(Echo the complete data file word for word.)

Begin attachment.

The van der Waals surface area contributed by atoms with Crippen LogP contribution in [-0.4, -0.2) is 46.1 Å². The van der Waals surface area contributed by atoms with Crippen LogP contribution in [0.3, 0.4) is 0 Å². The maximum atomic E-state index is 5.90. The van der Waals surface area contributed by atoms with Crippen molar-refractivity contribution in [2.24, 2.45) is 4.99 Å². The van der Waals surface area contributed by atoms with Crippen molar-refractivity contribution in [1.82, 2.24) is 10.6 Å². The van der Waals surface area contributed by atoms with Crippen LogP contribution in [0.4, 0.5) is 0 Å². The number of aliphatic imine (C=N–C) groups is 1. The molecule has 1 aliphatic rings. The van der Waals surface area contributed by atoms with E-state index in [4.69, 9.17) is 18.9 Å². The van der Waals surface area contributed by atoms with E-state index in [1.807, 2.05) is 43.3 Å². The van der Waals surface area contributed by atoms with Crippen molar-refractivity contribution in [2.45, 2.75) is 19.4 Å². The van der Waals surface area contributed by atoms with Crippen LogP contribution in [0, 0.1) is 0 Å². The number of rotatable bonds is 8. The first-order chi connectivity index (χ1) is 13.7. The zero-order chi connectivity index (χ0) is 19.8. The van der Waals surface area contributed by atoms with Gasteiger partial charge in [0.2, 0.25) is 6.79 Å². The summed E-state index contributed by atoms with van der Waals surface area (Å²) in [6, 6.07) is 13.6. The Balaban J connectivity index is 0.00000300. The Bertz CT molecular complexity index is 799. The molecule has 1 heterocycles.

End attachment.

The van der Waals surface area contributed by atoms with Crippen LogP contribution in [-0.4, -0.2) is 46.1 Å². The van der Waals surface area contributed by atoms with Crippen LogP contribution in [0.3, 0.4) is 0 Å². The maximum atomic E-state index is 5.90. The van der Waals surface area contributed by atoms with Crippen molar-refractivity contribution in [2.24, 2.45) is 4.99 Å². The van der Waals surface area contributed by atoms with Crippen molar-refractivity contribution in [1.82, 2.24) is 10.6 Å². The van der Waals surface area contributed by atoms with Crippen LogP contribution in [0.4, 0.5) is 0 Å². The number of aliphatic imine (C=N–C) groups is 1. The molecule has 1 aliphatic rings. The van der Waals surface area contributed by atoms with E-state index in [4.69, 9.17) is 18.9 Å². The van der Waals surface area contributed by atoms with E-state index in [1.807, 2.05) is 43.3 Å². The van der Waals surface area contributed by atoms with Crippen molar-refractivity contribution in [2.45, 2.75) is 19.4 Å². The van der Waals surface area contributed by atoms with Crippen LogP contribution in [0, 0.1) is 0 Å². The number of rotatable bonds is 8. The first-order chi connectivity index (χ1) is 13.7. The zero-order chi connectivity index (χ0) is 19.8. The van der Waals surface area contributed by atoms with Gasteiger partial charge in [0.2, 0.25) is 6.79 Å². The summed E-state index contributed by atoms with van der Waals surface area (Å²) in [6, 6.07) is 13.6. The Balaban J connectivity index is 0.00000300. The Bertz CT molecular complexity index is 799. The molecule has 1 heterocycles.